Alvaro Albarracin’s company is that rarest of creatures – a successful Internet startup.
By Jonathan J. Higuera
HISPANIC BUSINESS® magazine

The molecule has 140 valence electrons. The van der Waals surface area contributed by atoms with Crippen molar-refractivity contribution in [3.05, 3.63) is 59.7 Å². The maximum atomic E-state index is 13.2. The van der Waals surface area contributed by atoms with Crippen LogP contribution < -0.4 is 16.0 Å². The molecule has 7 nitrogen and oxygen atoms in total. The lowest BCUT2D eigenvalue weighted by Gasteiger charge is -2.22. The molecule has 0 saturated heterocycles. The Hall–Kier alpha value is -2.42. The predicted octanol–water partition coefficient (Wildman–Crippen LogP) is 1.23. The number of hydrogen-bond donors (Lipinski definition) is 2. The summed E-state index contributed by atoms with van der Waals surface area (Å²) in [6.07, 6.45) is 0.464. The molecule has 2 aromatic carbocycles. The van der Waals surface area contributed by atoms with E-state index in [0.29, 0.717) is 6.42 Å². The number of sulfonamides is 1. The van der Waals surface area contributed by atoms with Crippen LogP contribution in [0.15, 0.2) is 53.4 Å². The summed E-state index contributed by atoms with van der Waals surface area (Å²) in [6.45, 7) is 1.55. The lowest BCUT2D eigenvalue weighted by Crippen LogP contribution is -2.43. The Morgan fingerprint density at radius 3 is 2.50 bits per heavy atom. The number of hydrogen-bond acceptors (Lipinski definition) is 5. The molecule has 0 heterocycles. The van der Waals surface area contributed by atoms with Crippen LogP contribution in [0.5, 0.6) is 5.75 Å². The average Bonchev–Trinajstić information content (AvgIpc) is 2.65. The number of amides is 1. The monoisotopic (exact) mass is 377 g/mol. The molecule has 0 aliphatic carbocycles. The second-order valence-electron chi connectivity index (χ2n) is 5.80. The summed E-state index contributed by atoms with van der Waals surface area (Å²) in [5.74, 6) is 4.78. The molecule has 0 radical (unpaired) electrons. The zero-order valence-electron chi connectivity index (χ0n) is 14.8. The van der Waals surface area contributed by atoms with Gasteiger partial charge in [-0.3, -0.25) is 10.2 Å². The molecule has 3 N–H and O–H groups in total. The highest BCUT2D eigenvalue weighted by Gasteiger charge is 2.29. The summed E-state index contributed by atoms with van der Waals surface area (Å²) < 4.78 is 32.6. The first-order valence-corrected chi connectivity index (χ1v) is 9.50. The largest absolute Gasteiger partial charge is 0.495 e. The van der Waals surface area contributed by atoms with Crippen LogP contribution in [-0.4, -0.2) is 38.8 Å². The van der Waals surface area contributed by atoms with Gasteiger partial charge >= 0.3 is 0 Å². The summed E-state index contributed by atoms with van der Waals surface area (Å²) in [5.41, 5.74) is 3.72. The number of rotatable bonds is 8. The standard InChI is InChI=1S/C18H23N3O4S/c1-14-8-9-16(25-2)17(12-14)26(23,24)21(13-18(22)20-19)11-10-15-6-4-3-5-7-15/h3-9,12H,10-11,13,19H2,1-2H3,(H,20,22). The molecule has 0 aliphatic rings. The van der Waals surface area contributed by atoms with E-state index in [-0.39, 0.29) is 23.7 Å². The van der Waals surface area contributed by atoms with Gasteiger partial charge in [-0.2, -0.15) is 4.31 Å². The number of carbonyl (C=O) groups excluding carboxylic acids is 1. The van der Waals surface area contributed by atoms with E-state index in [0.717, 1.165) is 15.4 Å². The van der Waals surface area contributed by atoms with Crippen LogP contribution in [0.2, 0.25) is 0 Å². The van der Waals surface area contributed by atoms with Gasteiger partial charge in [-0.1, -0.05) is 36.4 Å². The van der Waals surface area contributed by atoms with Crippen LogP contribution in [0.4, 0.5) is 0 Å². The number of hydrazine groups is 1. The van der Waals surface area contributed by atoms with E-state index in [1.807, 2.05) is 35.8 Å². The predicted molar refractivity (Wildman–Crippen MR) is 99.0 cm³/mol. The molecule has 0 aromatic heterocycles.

Someday, Alvaro Albarracin may step back and smile when he thinks about how he guided his company through the dot-com implosion of the past two years. Of course, that would require looking back, and Mr. Albarracin prefers looking ahead. He is already focused on the next move for Dialtone Internet Inc., the privately held company he founded in 1998. “We want to be the number 1 managed hosting provider in the world,” says the 33-year-old entrepreneur. “We’d like to merge with or acquire other companies so we can scale faster.” That may sound like a tall order for a company that grossed $7.9 million in sales last year, but given Mr. Albarracin’s track record, it could well prove achievable. He started his company as a one-man virtual Web-hosting firm in the bedroom of his home in suburban Miami. He and his wife, Madelyn, and their two young children had just moved into a four-bedroom home, and he convinced her that the extra bedroom could be an office. So he placed an ad in the paper offering Web-hosting services for $19.95 a month. Those accounts were then resold to a Canadian company, which provided the service. “We signed 15 accounts the first week,” he recalls. “It quickly grew to 100 accounts. I gained some Linux expertise and decided to bring in T1 lines and my own server. When it grew to 800 clients, we decided to move to an office.” But his success didn’t stop there. Realizing that other companies likely needed the same services his company did with regard to dedicated server management, he took Dialtone to another level. “I thought there’s got to be people out there like me who want to host accounts and need more than a $19.95 line,” he says. “Why don’t we offer the whole machine – build the system, install the software, and support the software, hardware, and network?” But to do that required at least 50 computers and a $70,000 investment. With the company’s credit already overextended, Mr. Albarracin decided to sell the virtual Web-hosting part of the business and move into managed hosting services for businesses. In August 1998, Interliant acquired the company’s virtual hosting assets. “We needed to sell that part of the business to move into the one that would be our future,” Mr. Albarracin says. “The idea was to go into something that would generate more revenue per customer.” So far, the decision looks like a winner. The company recorded $3.6 million in sales in 2000 and $7.9 million last year, and expects to exceed its $10.8 million projection this year. It became profitable in its second year, after switching to managed hosting services. In three years, the company has attracted more than $6 million from investors – among them Crossbow Ventures, Silicon Valley Bank, and Sun Microsystems – to finance expansion plans. With the funding, Mr. Albarracin renovated the company’s Fort Lauderdale data center into a world-class facility and opened two others, one in Mexico City and another in London, which opened in December. The Mexico City office has two sales associates and the London office has one. Among Dialtone’s partners are IBM, Cisco Systems, Sun Microsystems, Intel, and Microsoft. Although it started as a Linux-dedicated company, it now also offers Windows and Free BSD managed dedicated hosting. Last May it began offering Windows 2000 to satisfy customer requests and now has more than 300 servers on that system. And the company has other services beyond hosting, including firewalls, security services, data backup, data recovery, and enhanced management. Clients pay between $195 and $1,500 a month, depending on the services they receive. About 60 percent of Dialtone’s clients are U.S.-based. “Our business model is very affordable,” says Mr. Albarracin. “Our clients save money because they don’t have to have staff, pay for connectivity, or invest in equipment. And whether you access it from the Web or through Tel-Net, the servers don’t have to be on the customer’s premises.” Asked how he has been able to avoid the path of many other Internet companies that have crashed and burned spectacularly, Mr. Albarracin cites his habit of closely watching expenses and keeping them from getting out of hand. “When you have a lot of money in the bank you can lose focus and not follow your business plan,” he says. “I saw companies spending $800 on chairs. Or they would spend $10,000 a month on technology when they could have been spending $1,500. If you don’t have a foundation on how to be very efficient with your money, you’re going to lose that fight.” Mr. Albarracin’s business savvy dates back to his upbringing in Cartagena, Colombia. His parents owned a beauty salon chain and two farms. When the young Alvaro told his father he wanted to make money, his dad suggested he open a hot dog cart. “It was very successful,” Mr. Albarracin recalls. “It was the second hot dog cart in the city, and I sold up to 80 hot dogs a day.” The family moved to Miami in 1986, and Mr. Albarracin finished his last year of high school there before going on to Miami Dade Community College, where he earned a business administration degree and a real estate brokerage license. After working in factories, shoe stores, and a car rental agency, he spent five years at a large furniture store chain, working his way up from sales associate to store manager. He saved enough to buy a long-distance communications franchise and sold it back to the franchisor after eight months. He used the money from that deal to start Dialtone. Now that he’s at the helm of his own multimillion-dollar company, Mr. Albarracin doesn’t fit the mold of the obsessed entrepreneur who lives by the motto “my way or the highway.” Says Craig Moseley, senior vice-president of Daniels & Associates, an investment banking firm that helped Dialtone raise private equity, “He puts people around him who can help him out. He’s not afraid to do that, and that’s to his credit. It’s helped him get where he is today.” Mr. Moseley notes that part of Dialtone’s success stems from its focus on a certain niche – catering to owners of small and medium-size businesses. “He’s positioned the company to be one of the larger independent players within the dedicated-server managed-hosting industry. At this point, he has more options than most companies because he has a proven business model that generates cash.” Mr. Albarracin suggests that future deals are in the works, although he won’t provide details. Asked if he would be concerned about relinquishing control of the company he started if it merged with a larger company, he is unequivocal: “I’d rather be a 1 percent owner of a billion-dollar company than 100 percent owner of a million-dollar company.” Jonathan J. Higuera is a business writer for the Arizona Daily Star in Tucson.